How dare you even ask such a thing! Of course head bonking prevention is important, and it happens a lot in side-impact collisions. And there are some terrifying numbers to back it up -- and keep you awake far into the night:
- Nearly 40 percent of front passenger fatalities in non-rollover crashes are caused by side impacts
- The head and torso are the most frequently injured body parts in side-impact collisions
- Engineers call the torso the "thorax," which makes humans sound like insects, which is 48 percent unacceptable
- When the driver's head is bonked, it's most often against the passenger's head (29 percent of the time), but also against the passenger's body (21.7 percent), and even as far as the passenger door (15 percent)
- If there is no passenger against which to bonk one's head, the driver will smoosh his torso against the center console 39 percent of the time
- In each of these scenarios, 100 percent of the occupants were wearing seatbelts, but there was no center-mounted airbag installed in the car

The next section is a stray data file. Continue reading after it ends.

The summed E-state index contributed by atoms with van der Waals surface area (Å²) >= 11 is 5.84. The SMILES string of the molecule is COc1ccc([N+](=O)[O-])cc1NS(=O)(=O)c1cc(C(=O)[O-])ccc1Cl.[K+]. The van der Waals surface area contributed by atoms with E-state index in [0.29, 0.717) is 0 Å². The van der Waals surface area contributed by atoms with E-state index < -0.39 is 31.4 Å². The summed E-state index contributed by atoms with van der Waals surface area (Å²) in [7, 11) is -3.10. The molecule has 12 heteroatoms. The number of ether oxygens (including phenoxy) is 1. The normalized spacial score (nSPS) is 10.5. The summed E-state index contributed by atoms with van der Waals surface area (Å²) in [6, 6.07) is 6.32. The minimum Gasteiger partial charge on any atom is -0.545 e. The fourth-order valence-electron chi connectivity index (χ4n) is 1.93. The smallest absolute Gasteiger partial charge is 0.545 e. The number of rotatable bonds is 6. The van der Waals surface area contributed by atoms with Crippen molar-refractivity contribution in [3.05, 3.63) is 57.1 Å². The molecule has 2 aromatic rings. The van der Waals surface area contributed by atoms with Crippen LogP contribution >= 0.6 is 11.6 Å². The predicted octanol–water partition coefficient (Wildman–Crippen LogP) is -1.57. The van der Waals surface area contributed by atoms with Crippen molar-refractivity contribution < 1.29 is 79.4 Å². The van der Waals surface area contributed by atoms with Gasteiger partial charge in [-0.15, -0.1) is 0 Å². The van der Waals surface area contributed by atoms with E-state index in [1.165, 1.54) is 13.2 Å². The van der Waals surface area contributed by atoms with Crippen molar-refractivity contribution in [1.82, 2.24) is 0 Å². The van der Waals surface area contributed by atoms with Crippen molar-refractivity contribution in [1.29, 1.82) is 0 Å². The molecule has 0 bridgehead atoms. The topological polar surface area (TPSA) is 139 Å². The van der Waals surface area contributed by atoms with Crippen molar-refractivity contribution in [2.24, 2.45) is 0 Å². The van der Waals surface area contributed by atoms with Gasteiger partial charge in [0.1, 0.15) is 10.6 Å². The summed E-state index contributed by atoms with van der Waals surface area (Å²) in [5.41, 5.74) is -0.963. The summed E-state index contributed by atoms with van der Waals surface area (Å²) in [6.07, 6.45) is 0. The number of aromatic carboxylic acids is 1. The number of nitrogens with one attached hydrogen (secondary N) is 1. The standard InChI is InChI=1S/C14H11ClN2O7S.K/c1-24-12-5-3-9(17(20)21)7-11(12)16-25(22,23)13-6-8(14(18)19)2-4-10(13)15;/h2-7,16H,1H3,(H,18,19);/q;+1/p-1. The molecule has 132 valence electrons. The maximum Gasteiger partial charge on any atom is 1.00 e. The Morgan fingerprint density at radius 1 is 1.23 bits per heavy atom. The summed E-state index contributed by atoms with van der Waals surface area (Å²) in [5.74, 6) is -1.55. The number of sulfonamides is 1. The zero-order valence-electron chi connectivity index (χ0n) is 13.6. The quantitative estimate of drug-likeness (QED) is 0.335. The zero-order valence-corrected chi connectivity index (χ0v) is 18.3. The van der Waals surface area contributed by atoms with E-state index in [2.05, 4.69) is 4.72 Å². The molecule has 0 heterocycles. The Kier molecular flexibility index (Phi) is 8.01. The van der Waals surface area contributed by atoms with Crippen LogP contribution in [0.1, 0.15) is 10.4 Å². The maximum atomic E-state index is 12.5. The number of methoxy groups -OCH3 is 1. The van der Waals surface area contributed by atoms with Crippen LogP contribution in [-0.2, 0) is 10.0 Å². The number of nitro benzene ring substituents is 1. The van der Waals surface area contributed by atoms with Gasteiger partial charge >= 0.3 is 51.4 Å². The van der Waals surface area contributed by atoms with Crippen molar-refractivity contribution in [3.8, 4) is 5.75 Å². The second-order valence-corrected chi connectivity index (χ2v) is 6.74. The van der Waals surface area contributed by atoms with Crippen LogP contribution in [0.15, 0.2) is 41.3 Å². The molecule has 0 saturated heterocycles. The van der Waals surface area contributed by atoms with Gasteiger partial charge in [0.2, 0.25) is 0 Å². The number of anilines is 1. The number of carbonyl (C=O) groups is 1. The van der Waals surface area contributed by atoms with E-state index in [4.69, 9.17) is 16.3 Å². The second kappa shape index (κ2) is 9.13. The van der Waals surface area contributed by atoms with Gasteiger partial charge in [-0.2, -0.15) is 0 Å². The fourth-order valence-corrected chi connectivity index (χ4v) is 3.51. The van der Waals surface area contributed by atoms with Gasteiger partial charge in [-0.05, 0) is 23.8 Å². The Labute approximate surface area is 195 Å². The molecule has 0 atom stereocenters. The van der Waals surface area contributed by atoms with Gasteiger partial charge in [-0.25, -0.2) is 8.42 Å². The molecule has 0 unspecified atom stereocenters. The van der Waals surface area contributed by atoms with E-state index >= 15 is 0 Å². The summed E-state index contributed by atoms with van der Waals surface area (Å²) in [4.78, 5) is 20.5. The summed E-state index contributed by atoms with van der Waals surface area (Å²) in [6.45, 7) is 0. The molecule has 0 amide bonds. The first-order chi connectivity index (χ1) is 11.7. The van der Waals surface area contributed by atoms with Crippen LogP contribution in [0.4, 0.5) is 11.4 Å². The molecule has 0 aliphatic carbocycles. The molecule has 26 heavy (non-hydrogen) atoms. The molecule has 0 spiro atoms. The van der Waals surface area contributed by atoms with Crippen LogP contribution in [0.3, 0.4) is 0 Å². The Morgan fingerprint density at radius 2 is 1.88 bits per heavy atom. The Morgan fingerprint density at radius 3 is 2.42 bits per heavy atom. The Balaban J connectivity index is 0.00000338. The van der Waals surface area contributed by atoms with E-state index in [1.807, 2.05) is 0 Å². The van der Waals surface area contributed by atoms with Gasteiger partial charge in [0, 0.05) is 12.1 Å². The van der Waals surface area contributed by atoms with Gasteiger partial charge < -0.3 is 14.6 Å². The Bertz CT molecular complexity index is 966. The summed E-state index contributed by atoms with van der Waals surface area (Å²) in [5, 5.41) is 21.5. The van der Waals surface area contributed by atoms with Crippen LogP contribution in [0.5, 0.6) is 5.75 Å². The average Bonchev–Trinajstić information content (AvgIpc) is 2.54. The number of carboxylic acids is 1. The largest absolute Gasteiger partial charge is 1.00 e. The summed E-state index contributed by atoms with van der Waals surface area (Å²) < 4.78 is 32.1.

[Source: General Motors]
The statistics can be broken down even further, depending on if the occupant is on the "near side" or "far side" of the crash. The center-mounted airbag is designed to do the most good in a far-side impact, when the crash occurs on the opposite side of the vehicle from the occupant. That's when you're most likely to get tossed sideways like a sailor in a storm.
During testing, GM even went so far as to thrust a big metal pole into a test car as far as the center line of the empty passenger seat. The dummy in the driver's seat tipped all the way over and bonked his head on the pole. You would have to do some radically terrible driving (or be kicked in the passenger door by an AT-AT), to end up in that kind of crash in real life, but if you did, it would probably define the term "bad day."
The good news: A center-mounted airbag can prevent a lot of this type of head-bonking in side-impact crashes.